As an elementary school student in Hawaii, Winston Sakurai couldn’t understand why he was struggling so much, and neither could his teachers. He knew how to spell the words, but somehow when he put them on the paper, they didn’t appear the way they had in his head. “It was very frustrating,” said Sakurai, who, until the end of this past academic year was principal of Ka’ōhao School, a K-6 charter school in Hawaii. “It’s misspelled, but I can’t figure out why it’s misspelled.”
Sakurai’s mother often sat with him as he did his homework. By 3rd grade, his father’s co-worker suggested that a computer—a rare thing in the home in the 1980s—might help. He’s convinced the computer, a Commodore 64, which lasted all the way through high school, was one of the main reasons he made it through K-12. But it wasn’t until a college professor suggested an evaluation that Sakurai was diagnosed with dyslexia. The doctor’s comments at the time—”How much more could you have done or how much more successful could you have been if you’d been diagnosed earlier?”—have stayed with Sakurai over the years. They’ve shaped his commitment to ensuring that students have access to the tools they need to flourish.
He also thinks more broadly about the needs of students—not just those with disabilities—when policies are being developed and purchases are being made. He’s constantly asking, “‘Is there something that we are missing that we can actually help the students with?’ ” “That does not necessarily mean that it is a special education student,” he said. “It could mean a student … who needs additional supports.” Almost 7.2 million students and youth are served through the Individuals with Disabilities Education Act (IDEA), according to federal data for the 2020-21 school year. But it’s unclear how many educators with disabilities work in K-12. And like students, some of those educators also face uphill challenges getting adequate accommodations to do their jobs. As with the wider society, there’s still a stigma, educators with disabilities say, and some, especially those who are early in their careers, fear that disclosing a disability at work could jeopardize their chances for career advancement. “When you are an early administrator in [your] late 20s or early 30s, you don’t want to talk about what’s wrong with you,” said Joe Mazza, the principal of Seven Bridges Middle School in Chappaqua, N.Y., who only became comfortable talking about his diagnoses of ADHD, depression, and anxiety a few years ago. “You want people to know what’s great about you.”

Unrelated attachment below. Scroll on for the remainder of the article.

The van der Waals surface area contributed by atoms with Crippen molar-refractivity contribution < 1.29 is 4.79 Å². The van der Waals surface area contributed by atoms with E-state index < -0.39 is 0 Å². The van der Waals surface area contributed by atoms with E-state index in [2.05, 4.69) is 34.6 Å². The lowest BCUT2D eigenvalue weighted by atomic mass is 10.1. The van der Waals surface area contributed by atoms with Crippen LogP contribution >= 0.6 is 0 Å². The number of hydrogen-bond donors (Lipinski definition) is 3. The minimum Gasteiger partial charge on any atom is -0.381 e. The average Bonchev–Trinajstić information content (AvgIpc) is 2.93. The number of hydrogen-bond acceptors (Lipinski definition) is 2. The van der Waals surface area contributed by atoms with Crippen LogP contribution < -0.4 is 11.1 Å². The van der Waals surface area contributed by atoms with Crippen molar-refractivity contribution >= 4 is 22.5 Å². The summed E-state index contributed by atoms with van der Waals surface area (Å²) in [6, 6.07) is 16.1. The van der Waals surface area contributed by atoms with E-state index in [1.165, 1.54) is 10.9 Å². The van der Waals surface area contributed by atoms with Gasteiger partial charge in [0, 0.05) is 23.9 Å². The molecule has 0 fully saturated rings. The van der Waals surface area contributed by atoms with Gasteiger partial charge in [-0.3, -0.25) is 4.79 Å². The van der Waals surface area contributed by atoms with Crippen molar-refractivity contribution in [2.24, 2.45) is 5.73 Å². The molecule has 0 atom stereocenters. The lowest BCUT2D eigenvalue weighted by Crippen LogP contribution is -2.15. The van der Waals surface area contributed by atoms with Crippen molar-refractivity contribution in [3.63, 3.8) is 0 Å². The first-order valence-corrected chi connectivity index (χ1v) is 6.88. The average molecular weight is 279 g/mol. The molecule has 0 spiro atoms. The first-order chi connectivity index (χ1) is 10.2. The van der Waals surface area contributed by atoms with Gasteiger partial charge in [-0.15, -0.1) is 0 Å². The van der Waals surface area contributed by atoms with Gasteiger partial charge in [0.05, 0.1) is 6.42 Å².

Similarly, Phyllis Fagell didn’t publicly talk about her ADHD in a school setting while working as a counselor in public schools for more than a decade. Now a counselor at the Sheridan School, a private K-8 school in Washington, D.C., Fagell said the support from her administrator has made it easier to be open about her challenges. Fagell’s administrator has created a safe environment, where staff can be vulnerable and recognizes that Fagell brings “something different to the table that’s helpful to seeing the big picture.” “She also is somebody who is willing to admit her own shortcomings and ask for help,” Fagell said. “I think when you have a leader like that, it makes it safe to admit what you struggle with. She brings out the best in me, and I, in turn, can do the same for our students.” Leaders with disabilities who are comfortable sharing their experiences with teachers, students, and their school communities say they can provide students and families with answers to questions, especially those adjusting to new diagnoses, from their first-hand experiences. Sharing experiences can also go a long way in normalizing and de-stigmatizing lingering, outdated notions of abilities and intelligence, they said.